In a major update to the National Cervical Screening Program, the self-collection method aims to revolutionize the way women respond to cervical cancer testing.
This makes Australia the first country to offer self-testing tampons to women for their screening.
Since its introduction in 1991, the national program has helped halve the incidence of cervical cancer.
However, cervical cancer rates in Australia have not changed much in recent years.
Now you can self-test for cervical cancer
In 2017, the human papillomavirus (HPV) test replaced the Pap smear.
Both tests look and work the same: an instrument called a speculum is inserted into the vagina.
Ask any woman who has been tested and she can tell you that the experience was uncomfortable, unpleasant, or embarrassing.
Do a self-test.
Instead of having a healthcare professional do the test, all women eligible for a cervical screening test can now collect their own sample.
How does self-check work?
If you decide to self-test, all you need to do is visit your GP, who will provide you with a test kit.
After receiving instructions from your doctor, you will be shown to a private area in the medical practice.
there, you can take a smear yourself, without the presence of a doctor.
Health expert Liz Hamm says the procedure is much less invasive than an HPV test.
“You’ll be given a tampon that you put in your vagina. You just twist it a few times to collect the cells inside the vagina,” she said.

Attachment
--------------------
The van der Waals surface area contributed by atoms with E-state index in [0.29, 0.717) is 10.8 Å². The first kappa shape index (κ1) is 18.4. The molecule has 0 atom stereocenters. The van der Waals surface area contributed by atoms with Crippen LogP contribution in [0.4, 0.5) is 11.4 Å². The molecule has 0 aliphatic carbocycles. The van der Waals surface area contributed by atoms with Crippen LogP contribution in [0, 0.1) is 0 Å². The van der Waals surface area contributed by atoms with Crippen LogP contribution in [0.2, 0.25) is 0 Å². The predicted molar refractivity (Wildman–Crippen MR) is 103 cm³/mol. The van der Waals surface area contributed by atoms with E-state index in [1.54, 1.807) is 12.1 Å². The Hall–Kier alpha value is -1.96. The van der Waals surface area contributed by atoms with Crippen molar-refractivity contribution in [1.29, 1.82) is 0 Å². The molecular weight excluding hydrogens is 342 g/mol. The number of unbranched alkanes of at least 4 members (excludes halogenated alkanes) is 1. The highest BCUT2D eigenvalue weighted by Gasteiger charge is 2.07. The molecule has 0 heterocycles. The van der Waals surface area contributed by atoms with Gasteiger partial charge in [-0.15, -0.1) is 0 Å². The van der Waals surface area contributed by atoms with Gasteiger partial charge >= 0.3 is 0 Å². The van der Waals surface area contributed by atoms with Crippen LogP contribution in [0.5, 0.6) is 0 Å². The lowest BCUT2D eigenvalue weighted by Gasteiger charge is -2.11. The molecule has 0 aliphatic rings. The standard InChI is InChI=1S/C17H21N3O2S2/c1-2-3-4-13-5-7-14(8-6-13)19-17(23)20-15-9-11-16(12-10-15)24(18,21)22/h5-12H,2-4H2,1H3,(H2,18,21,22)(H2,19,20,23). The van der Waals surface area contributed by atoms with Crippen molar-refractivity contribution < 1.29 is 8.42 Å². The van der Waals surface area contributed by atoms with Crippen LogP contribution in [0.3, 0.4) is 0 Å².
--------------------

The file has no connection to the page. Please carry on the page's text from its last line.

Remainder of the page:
“Then you take it out and give it back to your doctor.”
Can I take the test at home?
Ms. Hamm says you can’t take the test at home. However, you will still take it privately in a medical practice.
Completing the test in a medical practice rather than at home allows you to get referrals from your GP if needed.
It also removes barriers such as forgetting to take a test or having to remember to post it.
Who is eligible?
Self-collection may be an option if:
- You are between 25 and 74 years old
- You have never had a cervical screening or pap smear
- You are at least two years overdue for a cervical screening or your last Pap test was at least four years ago
What is cervical cancer?
Cervical cancer is a type of cancer that develops in a woman’s cervix – the entrance to the womb from the vagina.
This happens when there are changes in some of the cells that line the cervix.
Sometimes these abnormal cells grow and multiply and can develop into cancer.
Why is screening important?
According to Healthdirect, cervical cancer is one of the most preventable cancers.
Most cervical cancers occur in women who have never been screened or are not screened regularly.
At the heart of self-testing is the goal of increasing participation in screening, particularly among groups that may be under-screened.
Jean Hales for Women’s Health says these groups include:
- Women in rural and remote areas
- Aboriginal and Torres Strait Islander women
- Culturally and linguistically diverse groups
- Women who are socially and economically disadvantaged
- Victims of sexual trauma and violence
Australia on track to eliminate cervical cancer by 2028
Cancer Council NSW research shows Australia is on track to become the first country in the world to eliminate cervical cancer as a public health problem.
Ms Hamm says Australia is on track to eliminate cancer by 2028 at current vaccination and screening levels.
“Globally, we’re looking at 2035,” she said.